“Paschal had a license that nobody else in town had. It was a privilege license. He could serve alcohol, mixed drinks, without you being a member of a club […] During those days, you either had private clubs, or you had some places that had pouring licenses, but you had to bring your own booze,” Black says. “He asked that I request that the Black guys not sit with the white girls, and he reminded me of his privileged license, which [Paschal believed] would be taken away from him.”
Black went back and told the party they needed to separate. Despite being angry, the group accommodated Paschal’s request. Black says the next day his friends wanted to picket Paschal’s, but he talked them out of it, insisting they focus on an ongoing voter registration campaign. His success in cooling the students earned him a gift from Paschal: an undated membership card to La Carrousel to come back and see any jazz show, free of charge.
“When we went to jail,” Black adds, “Paschal would keep the restaurant open until we got out. We could go there and eat some fried chicken and get potato salad for free […] That was special.”
The Russell family operates Paschal’s today, both in Castleberry Hill and at Hartsfield-Jackson Atlanta International Airport, through the family-owned company Concessions International, which operates more than 40 food and beverage brands in eight domestic airports.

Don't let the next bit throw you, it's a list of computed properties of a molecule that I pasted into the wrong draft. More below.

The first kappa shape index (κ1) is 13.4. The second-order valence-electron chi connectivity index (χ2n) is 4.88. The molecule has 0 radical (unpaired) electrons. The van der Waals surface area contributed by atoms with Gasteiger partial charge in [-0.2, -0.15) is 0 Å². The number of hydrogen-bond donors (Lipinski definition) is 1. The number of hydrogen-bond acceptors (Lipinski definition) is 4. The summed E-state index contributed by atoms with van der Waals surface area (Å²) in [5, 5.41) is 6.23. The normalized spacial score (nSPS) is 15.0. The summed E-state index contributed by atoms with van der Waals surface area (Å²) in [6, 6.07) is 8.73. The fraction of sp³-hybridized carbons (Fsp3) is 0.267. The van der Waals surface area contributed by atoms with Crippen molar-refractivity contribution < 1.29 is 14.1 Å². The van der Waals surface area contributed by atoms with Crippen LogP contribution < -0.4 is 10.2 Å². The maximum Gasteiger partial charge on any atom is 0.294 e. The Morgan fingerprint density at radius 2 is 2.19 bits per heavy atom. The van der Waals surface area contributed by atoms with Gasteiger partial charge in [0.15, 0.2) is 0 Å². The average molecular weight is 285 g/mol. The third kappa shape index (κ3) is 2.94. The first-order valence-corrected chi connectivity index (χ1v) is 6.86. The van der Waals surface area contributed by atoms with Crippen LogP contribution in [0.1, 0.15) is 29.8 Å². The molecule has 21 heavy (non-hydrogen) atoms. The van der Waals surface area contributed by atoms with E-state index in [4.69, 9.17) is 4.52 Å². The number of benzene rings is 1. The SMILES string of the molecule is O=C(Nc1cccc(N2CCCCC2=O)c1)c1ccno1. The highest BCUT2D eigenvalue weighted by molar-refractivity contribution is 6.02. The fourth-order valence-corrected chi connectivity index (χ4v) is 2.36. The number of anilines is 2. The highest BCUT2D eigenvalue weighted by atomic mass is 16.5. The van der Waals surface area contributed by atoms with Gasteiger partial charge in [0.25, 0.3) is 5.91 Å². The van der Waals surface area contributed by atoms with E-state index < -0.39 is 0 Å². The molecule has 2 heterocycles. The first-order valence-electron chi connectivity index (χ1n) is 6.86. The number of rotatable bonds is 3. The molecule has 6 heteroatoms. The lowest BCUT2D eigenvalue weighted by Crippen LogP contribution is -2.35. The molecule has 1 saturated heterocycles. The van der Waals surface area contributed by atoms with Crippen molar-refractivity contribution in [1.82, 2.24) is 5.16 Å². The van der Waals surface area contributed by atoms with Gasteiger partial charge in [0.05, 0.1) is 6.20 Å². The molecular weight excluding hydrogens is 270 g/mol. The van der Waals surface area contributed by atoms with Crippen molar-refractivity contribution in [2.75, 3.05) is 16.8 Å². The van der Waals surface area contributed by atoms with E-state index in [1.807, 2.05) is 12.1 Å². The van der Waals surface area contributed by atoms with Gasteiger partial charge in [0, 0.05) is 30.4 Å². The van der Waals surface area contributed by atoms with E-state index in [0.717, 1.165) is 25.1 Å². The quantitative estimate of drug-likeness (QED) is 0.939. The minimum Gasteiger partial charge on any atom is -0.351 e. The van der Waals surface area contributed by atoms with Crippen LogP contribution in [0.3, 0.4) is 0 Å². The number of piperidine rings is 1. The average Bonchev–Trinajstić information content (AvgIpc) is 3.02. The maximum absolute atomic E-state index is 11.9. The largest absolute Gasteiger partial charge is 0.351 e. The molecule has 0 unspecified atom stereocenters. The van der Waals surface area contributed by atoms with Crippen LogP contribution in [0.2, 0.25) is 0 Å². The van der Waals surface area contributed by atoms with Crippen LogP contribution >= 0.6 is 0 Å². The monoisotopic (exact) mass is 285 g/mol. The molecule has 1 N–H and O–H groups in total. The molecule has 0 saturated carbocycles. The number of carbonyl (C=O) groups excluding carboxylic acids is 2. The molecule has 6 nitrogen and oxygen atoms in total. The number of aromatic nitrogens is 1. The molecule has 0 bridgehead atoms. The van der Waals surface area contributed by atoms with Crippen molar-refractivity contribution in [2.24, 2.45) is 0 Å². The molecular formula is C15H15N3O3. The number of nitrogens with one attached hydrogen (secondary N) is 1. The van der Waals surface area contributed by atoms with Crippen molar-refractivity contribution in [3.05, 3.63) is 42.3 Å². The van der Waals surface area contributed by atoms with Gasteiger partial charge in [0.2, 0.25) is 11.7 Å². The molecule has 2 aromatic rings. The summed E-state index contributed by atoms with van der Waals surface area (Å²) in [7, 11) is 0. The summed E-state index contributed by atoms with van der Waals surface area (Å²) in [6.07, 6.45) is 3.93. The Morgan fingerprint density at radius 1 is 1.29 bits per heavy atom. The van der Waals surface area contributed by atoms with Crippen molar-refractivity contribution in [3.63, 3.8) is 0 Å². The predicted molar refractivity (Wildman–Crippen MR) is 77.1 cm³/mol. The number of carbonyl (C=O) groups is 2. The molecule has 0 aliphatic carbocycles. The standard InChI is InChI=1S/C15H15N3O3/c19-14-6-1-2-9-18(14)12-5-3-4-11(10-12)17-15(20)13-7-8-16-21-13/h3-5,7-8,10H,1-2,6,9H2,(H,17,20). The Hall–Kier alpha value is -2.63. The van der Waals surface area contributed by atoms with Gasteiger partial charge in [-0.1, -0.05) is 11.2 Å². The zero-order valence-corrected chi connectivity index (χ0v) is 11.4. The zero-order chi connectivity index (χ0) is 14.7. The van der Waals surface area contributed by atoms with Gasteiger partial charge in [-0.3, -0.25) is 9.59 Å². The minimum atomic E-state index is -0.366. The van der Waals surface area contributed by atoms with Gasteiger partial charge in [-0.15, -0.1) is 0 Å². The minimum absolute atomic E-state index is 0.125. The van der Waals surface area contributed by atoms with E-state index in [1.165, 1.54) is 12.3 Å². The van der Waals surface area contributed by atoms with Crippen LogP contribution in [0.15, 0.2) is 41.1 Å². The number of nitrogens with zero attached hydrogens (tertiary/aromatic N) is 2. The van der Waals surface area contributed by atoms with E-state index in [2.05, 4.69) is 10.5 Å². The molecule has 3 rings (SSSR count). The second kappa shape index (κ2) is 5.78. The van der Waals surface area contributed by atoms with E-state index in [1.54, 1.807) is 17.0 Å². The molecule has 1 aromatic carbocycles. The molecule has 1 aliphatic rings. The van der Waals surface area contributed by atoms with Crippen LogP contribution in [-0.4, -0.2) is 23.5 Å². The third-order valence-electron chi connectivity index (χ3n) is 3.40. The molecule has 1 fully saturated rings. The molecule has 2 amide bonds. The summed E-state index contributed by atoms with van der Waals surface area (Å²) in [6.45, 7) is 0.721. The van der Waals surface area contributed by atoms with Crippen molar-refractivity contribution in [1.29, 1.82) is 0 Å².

Mori Russell, Herman Russell’s granddaughter, is the company’s business development manager, and says the importance of Paschal’s as a long-established meeting place in Atlanta for civil rights leaders and organizers cannot be overstated.
To remind customers of the restaurant’s role in the civil rights movement and present-day causes, Paschal’s features photos of Black leaders on the walls, from the spacious main dining room to the private meeting room named for Maynard Jackson, Atlanta’s first Black mayor.
Mori sees the mission of Paschal’s and Concessions International as multifaceted. By running successful hospitality businesses, her family helps fund actions which benefit those who’ve endured social and economic injustices and can expand into bigger missions taking place across the street from Paschal’s at the Russell Center for Innovation and Entrepreneurship, which provides resources to Black-owned businesses and entrepreneurs.